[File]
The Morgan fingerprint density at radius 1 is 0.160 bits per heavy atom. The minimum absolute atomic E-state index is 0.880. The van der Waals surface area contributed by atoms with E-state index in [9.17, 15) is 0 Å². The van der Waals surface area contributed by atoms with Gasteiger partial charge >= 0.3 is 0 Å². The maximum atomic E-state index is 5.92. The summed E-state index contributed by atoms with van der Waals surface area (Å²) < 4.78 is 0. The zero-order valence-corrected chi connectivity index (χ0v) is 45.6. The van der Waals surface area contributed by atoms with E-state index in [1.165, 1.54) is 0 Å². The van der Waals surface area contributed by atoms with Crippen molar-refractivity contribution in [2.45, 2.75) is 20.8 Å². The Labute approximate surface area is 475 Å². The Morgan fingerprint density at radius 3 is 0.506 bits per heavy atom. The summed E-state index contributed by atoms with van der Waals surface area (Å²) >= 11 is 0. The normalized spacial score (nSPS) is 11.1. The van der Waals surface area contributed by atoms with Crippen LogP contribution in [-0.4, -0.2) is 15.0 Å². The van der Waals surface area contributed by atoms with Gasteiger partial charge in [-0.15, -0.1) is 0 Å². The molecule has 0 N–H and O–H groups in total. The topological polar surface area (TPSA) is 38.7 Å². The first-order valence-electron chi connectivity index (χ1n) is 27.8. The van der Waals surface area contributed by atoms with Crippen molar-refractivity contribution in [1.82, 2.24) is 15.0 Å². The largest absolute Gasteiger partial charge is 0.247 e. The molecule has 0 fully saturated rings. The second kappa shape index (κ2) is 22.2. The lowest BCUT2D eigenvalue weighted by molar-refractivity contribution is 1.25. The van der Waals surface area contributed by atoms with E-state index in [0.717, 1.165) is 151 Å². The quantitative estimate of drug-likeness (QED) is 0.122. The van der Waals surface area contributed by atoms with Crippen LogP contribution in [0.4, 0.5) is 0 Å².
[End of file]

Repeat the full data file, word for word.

The Morgan fingerprint density at radius 1 is 0.160 bits per heavy atom. The minimum absolute atomic E-state index is 0.880. The van der Waals surface area contributed by atoms with E-state index in [9.17, 15) is 0 Å². The van der Waals surface area contributed by atoms with Gasteiger partial charge >= 0.3 is 0 Å². The maximum atomic E-state index is 5.92. The summed E-state index contributed by atoms with van der Waals surface area (Å²) < 4.78 is 0. The zero-order valence-corrected chi connectivity index (χ0v) is 45.6. The van der Waals surface area contributed by atoms with E-state index in [1.165, 1.54) is 0 Å². The van der Waals surface area contributed by atoms with Crippen molar-refractivity contribution in [2.45, 2.75) is 20.8 Å². The Labute approximate surface area is 475 Å². The Morgan fingerprint density at radius 3 is 0.506 bits per heavy atom. The summed E-state index contributed by atoms with van der Waals surface area (Å²) >= 11 is 0. The normalized spacial score (nSPS) is 11.1. The van der Waals surface area contributed by atoms with Crippen LogP contribution in [-0.4, -0.2) is 15.0 Å². The van der Waals surface area contributed by atoms with Gasteiger partial charge in [-0.15, -0.1) is 0 Å². The molecule has 0 N–H and O–H groups in total. The topological polar surface area (TPSA) is 38.7 Å². The first-order valence-electron chi connectivity index (χ1n) is 27.8. The van der Waals surface area contributed by atoms with Crippen molar-refractivity contribution in [1.82, 2.24) is 15.0 Å². The largest absolute Gasteiger partial charge is 0.247 e. The molecule has 0 fully saturated rings. The second kappa shape index (κ2) is 22.2. The lowest BCUT2D eigenvalue weighted by molar-refractivity contribution is 1.25. The van der Waals surface area contributed by atoms with E-state index in [0.717, 1.165) is 151 Å². The quantitative estimate of drug-likeness (QED) is 0.122. The van der Waals surface area contributed by atoms with Crippen LogP contribution in [0.4, 0.5) is 0 Å².